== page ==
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Wake-up Call: Mission to Pluto in Good Health

Artist’s concept of the New Horizons spacecraft as it approaches Pluto and its largest moon, Charon, in July 2015. Credit: Johns Hopkins University Applied Physics Laboratory/Southwest Research Institute (JHUAPL/SwRI)

NASA’s Pluto-bound New Horizons spacecraft has come out of hibernation mode to carry out system checks, as well as receive a new flight software upload and churn out science data downloads.

The mission operations team at the Johns Hopkins University Applied Physics Laboratory (APL) in Maryland “woke” New Horizons after 6 months of electronic slumber on Jan. 6.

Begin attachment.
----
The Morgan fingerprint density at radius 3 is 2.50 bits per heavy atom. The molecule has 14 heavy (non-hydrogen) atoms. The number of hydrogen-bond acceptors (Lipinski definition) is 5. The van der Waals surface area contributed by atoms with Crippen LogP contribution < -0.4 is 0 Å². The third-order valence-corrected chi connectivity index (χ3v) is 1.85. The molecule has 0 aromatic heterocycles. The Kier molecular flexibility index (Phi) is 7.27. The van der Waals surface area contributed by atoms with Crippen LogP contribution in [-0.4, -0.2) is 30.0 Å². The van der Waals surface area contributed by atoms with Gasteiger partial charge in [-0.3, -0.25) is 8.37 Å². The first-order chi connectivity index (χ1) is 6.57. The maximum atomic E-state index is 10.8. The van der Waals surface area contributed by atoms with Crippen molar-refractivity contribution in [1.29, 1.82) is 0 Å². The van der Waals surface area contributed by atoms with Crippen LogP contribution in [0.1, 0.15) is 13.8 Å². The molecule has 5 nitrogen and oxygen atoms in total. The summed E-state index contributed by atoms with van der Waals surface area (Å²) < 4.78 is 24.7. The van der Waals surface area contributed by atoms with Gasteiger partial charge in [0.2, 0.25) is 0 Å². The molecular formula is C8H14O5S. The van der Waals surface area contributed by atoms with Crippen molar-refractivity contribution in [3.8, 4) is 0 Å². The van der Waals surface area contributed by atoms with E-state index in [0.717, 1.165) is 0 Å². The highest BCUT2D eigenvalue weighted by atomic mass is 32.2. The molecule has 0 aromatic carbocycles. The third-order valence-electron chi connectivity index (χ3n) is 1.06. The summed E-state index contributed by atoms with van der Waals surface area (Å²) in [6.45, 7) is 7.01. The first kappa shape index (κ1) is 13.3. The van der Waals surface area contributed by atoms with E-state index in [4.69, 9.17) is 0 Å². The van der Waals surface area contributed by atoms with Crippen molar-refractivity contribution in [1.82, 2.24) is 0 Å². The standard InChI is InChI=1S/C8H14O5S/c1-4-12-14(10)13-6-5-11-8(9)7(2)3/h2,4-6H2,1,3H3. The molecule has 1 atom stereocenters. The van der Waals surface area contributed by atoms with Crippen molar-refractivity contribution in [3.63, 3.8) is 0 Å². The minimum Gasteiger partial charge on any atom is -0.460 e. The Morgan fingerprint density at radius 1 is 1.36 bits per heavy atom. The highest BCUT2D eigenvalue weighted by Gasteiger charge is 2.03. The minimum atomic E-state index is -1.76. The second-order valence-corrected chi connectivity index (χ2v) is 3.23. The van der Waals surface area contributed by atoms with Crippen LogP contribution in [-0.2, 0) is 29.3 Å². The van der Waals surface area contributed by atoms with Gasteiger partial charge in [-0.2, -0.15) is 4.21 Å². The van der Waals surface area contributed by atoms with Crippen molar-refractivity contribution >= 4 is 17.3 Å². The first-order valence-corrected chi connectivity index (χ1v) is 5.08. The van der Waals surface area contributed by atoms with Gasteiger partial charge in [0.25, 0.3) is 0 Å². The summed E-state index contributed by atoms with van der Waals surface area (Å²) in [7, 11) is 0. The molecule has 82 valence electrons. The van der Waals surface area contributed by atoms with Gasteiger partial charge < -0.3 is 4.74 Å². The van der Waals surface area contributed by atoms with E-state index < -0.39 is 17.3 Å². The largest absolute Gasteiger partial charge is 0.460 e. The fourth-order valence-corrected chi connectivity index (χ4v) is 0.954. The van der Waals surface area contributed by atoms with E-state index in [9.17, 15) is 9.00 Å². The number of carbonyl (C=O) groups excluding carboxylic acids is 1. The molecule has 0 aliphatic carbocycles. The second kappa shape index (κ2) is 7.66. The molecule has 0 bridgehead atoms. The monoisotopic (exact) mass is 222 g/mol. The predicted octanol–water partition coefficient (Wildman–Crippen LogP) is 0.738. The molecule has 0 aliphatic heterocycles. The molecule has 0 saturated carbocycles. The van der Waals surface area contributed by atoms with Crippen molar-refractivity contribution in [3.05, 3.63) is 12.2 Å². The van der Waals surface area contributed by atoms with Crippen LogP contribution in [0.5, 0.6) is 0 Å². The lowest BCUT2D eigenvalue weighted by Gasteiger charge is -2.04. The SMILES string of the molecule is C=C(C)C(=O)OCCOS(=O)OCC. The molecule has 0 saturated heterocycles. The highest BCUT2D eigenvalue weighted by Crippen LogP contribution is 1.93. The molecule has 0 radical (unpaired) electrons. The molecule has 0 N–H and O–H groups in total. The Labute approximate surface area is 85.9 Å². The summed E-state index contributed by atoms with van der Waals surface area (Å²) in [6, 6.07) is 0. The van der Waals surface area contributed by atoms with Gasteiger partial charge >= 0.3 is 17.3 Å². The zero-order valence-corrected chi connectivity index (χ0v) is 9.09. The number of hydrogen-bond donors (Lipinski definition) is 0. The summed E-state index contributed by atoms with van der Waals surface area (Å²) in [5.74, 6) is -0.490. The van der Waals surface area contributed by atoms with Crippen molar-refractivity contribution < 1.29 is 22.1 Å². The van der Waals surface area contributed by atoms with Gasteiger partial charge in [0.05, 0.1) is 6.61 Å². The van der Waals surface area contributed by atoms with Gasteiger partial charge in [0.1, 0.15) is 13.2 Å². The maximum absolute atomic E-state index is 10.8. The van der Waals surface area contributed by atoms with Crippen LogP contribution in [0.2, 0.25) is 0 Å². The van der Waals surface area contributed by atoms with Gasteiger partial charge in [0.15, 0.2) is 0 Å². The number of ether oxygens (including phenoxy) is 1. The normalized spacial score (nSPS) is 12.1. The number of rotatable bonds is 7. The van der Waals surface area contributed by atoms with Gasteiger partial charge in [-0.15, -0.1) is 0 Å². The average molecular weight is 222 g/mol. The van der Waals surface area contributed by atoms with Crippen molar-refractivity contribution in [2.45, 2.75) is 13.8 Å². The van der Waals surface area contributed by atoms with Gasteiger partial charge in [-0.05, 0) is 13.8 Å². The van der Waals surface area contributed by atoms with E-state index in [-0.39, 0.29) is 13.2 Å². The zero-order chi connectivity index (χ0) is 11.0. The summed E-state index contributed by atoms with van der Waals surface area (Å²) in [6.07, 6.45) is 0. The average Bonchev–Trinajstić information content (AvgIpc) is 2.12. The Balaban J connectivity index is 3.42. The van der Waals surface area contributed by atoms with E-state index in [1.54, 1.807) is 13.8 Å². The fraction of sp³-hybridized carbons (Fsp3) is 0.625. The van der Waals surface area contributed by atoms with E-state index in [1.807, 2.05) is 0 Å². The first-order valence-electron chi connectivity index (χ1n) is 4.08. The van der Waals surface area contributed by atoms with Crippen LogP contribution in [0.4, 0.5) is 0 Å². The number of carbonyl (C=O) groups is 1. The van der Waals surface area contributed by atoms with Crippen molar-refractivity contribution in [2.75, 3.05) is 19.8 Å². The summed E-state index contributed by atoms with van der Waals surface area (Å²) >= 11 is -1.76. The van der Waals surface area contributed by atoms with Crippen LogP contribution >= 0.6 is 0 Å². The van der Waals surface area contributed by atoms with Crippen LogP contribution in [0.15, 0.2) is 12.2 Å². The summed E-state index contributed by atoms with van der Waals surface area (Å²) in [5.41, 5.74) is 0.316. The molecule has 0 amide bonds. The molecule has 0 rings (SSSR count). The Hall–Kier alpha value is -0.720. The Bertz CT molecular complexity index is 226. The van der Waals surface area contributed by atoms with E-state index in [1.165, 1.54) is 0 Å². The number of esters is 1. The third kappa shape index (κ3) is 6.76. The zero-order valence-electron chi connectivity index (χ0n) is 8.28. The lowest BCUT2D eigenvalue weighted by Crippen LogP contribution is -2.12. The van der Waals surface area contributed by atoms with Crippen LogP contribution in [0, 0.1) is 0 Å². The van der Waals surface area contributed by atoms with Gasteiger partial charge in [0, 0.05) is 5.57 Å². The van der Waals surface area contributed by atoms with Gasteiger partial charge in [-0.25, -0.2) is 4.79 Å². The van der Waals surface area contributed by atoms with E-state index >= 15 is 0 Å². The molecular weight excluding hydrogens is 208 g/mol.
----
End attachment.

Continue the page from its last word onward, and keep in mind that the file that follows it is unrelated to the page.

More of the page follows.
Earth broadcasted radio signals need nearly 3 hours and 40 minutes to reach the spacecraft – which is about 2.4 billion miles (3.9 billion kilometers) from Earth, between the orbits of Uranus and Neptune.

The New Horizons has spent about 80 percent of the past five years in hibernation, a low-power mode that reduces operation costs, frees up Deep Space Network tracking resources for other missions and lessens wear and tear on spacecraft electronics.

The team wakes New Horizons two or three times a year to check systems and run tests, but after May 2014 the spacecraft will remain “on” without hibernating through the 2015 Pluto encounter.

Pluto closest encounter operations begin some 820 days from this posting!

The nuclear-powered probe was launched on January 19, 2006 – heading for a July 2015 Pluto-Charon (a moon of Pluto) encounter and beyond…into the 2016-2020 time frame.

By Leonard David


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